Energy drinks refer to beverages that contain, besides calories, caffeine in combination with other presumed energy-enhancing ingredients such as taurine, herbal extracts, and B vitamins. They ﬁrst appeared in Europe and Asia in the 1960s in response to consumer demand for a dietary supplement that would result in increased energy (Reissig and others 2009). In 1962, a Japanese company, Taisho Pharmaceuticals, launched Lipovitan D, one of the very 1st energy drinks, which is still dominating the Japanese market. Lipovitan D contains B vitamins, taurine, and ginseng, which are all frequent constituents of mainstream energy drinks with the intended purpose of providing the consumer with sustained energy, and to reduce mental and physical fatigue (Taisho Pharmaceutical Co. Ltd. 2009).
Energy drinks did not make their way into the U.S. market until 1997 when Red Bull was ﬁrst introduced, which originated and was initially launched 10 y earlier in Austria (Reissig and others 2009). Since the 1960s, the energy drink market has grown into a multibillion-dollar business which has been reported as being the fastest growing segment in the beverage industry since bottled water (Agriculture and AgriFood Canada 2008). Energy drinks have established a viable position in the beverage market as evidenced by their commonplace consumption in the morning, afternoon, and night, not only by the general consumer, but those of age 18 to 34 in particular (Lal 2007).
Athletes initially were the primary consumers of energy drinks. However, as the energy drink market grew and expanded into various niche markets, athletes are no longer the primary target. Today, the majority of energy drinks are targeted at teenagers and young adults 18 to 34 y old due to this generation’s on-the-go lifestyle and receptiveness to advertisements for these types of products (Lal 2007).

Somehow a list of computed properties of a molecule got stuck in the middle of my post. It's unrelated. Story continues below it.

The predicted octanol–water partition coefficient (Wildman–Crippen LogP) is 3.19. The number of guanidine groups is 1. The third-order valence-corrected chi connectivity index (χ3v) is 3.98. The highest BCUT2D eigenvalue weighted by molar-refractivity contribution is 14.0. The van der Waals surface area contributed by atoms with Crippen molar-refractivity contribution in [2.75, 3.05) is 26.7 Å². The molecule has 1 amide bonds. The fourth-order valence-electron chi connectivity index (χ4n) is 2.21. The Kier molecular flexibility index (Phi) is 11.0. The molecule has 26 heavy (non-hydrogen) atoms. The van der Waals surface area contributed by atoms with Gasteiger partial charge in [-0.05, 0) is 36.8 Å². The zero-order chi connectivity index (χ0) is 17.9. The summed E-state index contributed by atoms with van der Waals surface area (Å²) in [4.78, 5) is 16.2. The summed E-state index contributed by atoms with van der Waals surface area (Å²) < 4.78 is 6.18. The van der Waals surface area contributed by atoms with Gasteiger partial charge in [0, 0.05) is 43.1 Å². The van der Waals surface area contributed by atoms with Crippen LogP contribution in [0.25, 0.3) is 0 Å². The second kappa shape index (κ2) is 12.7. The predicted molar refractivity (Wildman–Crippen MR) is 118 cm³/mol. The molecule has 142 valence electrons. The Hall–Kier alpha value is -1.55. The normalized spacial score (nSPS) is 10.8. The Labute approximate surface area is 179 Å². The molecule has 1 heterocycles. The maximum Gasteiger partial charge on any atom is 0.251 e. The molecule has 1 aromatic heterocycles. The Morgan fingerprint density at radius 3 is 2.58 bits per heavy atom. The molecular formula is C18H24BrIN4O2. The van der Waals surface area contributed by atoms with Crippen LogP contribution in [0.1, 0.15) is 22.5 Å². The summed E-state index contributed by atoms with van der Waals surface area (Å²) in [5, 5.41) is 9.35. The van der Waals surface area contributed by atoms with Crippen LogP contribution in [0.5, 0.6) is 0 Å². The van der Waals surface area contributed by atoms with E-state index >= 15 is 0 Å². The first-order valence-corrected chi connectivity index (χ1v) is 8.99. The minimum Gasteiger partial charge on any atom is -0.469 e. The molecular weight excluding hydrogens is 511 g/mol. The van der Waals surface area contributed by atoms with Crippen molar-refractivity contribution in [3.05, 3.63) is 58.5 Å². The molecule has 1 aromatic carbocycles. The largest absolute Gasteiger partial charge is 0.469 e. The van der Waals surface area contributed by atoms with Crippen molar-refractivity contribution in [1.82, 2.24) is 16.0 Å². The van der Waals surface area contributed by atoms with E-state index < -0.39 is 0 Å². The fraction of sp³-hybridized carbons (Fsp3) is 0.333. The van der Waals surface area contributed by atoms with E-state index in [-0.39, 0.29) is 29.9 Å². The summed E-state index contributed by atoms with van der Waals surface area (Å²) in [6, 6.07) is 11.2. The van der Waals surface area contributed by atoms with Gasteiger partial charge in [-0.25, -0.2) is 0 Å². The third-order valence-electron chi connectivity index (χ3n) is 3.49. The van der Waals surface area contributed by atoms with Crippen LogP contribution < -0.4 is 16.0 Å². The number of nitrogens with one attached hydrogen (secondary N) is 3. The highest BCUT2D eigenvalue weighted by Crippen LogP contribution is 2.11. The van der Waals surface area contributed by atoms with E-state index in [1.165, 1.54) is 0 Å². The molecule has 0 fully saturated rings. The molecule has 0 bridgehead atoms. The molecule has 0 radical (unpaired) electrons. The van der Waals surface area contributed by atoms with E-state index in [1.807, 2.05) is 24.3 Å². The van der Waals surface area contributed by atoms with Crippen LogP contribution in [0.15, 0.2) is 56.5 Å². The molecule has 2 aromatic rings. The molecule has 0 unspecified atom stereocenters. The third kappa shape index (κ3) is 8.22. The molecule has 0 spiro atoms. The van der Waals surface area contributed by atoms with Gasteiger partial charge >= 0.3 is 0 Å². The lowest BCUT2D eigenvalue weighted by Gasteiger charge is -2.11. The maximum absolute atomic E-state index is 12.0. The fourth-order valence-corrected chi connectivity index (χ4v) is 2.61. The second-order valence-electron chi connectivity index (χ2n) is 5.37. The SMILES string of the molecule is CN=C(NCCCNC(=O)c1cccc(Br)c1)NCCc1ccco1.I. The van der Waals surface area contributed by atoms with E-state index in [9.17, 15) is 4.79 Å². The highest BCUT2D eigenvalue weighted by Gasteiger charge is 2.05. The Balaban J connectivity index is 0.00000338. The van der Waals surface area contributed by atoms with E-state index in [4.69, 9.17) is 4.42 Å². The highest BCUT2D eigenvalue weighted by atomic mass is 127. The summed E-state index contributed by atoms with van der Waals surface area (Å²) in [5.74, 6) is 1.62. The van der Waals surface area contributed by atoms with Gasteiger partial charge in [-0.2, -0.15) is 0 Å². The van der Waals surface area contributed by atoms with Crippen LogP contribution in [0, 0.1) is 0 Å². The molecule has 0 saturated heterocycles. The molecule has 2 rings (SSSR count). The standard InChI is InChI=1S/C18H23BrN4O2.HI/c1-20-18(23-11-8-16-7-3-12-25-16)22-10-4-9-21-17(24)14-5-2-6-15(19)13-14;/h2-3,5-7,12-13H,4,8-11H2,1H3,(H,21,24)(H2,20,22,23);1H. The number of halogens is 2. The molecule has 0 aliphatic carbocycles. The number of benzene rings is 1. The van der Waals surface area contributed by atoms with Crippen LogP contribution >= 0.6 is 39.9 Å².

While the energy drinks and shots market may be a small component of the non-alcoholic beverage industry, it is...
...EnergyDrinks - Red Bull
What are energydrinks? Cola and coffee drinks have long been promoted and known as "energy" drinks - meant to give you a little pick me up, mostly in the form of caffeine and sugar. Jolt Cola in the 80s was one of the early entries in the "energydrink" market, with double the caffeine of normal colas, it was marketed towards teens and college students as a way to get an energy edge and keep you awake and energized. Their slogan, in fact, was "twice the caffeine". Jolt has in fact recently been reincarnated given the success of other energydrinks. What are the most popular energydrinks? Red Bull, created by an Austrian company, really defined the category, and was launched in Europe in the late 1980s. Their slogan is "Red Bull gives you wings", with images of winged bulls flying in their ads and logos.
Red Bull really gained in popularity and fame in the late 90s and into the new millenium, setting off a whole new market segment of beverages - energydrinks. They sold more than 1 billion cans of Red Bull in 2000, and their growth continues until this day. Red Bull is estimated to dominate 60-70% of the energydrink market - it is popular with teens all the way up through people in their 30s -...
...AP English Language and Composition
May 28, 2012
EnergyDrinks; Is the Rush Worth the Risk?
Red Bull gives you wings! Monster, Unleash the Beast! Burn. Fire to Drink. Most Americans are familiar with these slogans, and many Americans live by them. Teens and young adults consume energydrinks on a daily basis. Lately, the media has been targeting energydrinks. While energydrinks may give us that boost we want to get through the day, they have been linked to many medical incidents and ever a handful of deaths. Leading us to ask the question, is the rush worth the risk? Considering the common ingredients of these drinks, my personal experience consuming energydrinks, and the number of medical incidents and deaths involving energydrinks, I affirm that energydrinks are not as harmful as the media makes them out to be.